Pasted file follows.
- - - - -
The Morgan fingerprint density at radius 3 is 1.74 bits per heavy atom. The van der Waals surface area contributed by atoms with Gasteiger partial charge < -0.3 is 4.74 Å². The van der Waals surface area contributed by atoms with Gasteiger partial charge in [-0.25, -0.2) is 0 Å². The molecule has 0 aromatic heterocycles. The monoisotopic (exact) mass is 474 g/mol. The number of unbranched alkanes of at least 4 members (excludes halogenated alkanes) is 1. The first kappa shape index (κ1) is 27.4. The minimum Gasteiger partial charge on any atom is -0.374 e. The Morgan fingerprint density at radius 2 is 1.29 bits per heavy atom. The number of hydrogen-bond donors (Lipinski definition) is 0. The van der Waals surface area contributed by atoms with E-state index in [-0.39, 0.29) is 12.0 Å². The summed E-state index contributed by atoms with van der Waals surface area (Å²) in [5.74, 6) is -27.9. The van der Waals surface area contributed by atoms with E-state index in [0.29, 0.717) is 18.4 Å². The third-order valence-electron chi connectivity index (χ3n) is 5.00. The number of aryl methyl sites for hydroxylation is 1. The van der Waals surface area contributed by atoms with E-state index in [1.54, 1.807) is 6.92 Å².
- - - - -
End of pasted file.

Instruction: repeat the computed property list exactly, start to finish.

The Morgan fingerprint density at radius 3 is 1.74 bits per heavy atom. The van der Waals surface area contributed by atoms with Gasteiger partial charge < -0.3 is 4.74 Å². The van der Waals surface area contributed by atoms with Gasteiger partial charge in [-0.25, -0.2) is 0 Å². The molecule has 0 aromatic heterocycles. The monoisotopic (exact) mass is 474 g/mol. The number of unbranched alkanes of at least 4 members (excludes halogenated alkanes) is 1. The first kappa shape index (κ1) is 27.4. The minimum Gasteiger partial charge on any atom is -0.374 e. The Morgan fingerprint density at radius 2 is 1.29 bits per heavy atom. The number of hydrogen-bond donors (Lipinski definition) is 0. The van der Waals surface area contributed by atoms with E-state index in [-0.39, 0.29) is 12.0 Å². The summed E-state index contributed by atoms with van der Waals surface area (Å²) in [5.74, 6) is -27.9. The van der Waals surface area contributed by atoms with E-state index in [0.29, 0.717) is 18.4 Å². The third-order valence-electron chi connectivity index (χ3n) is 5.00. The number of aryl methyl sites for hydroxylation is 1. The van der Waals surface area contributed by atoms with E-state index in [1.54, 1.807) is 6.92 Å².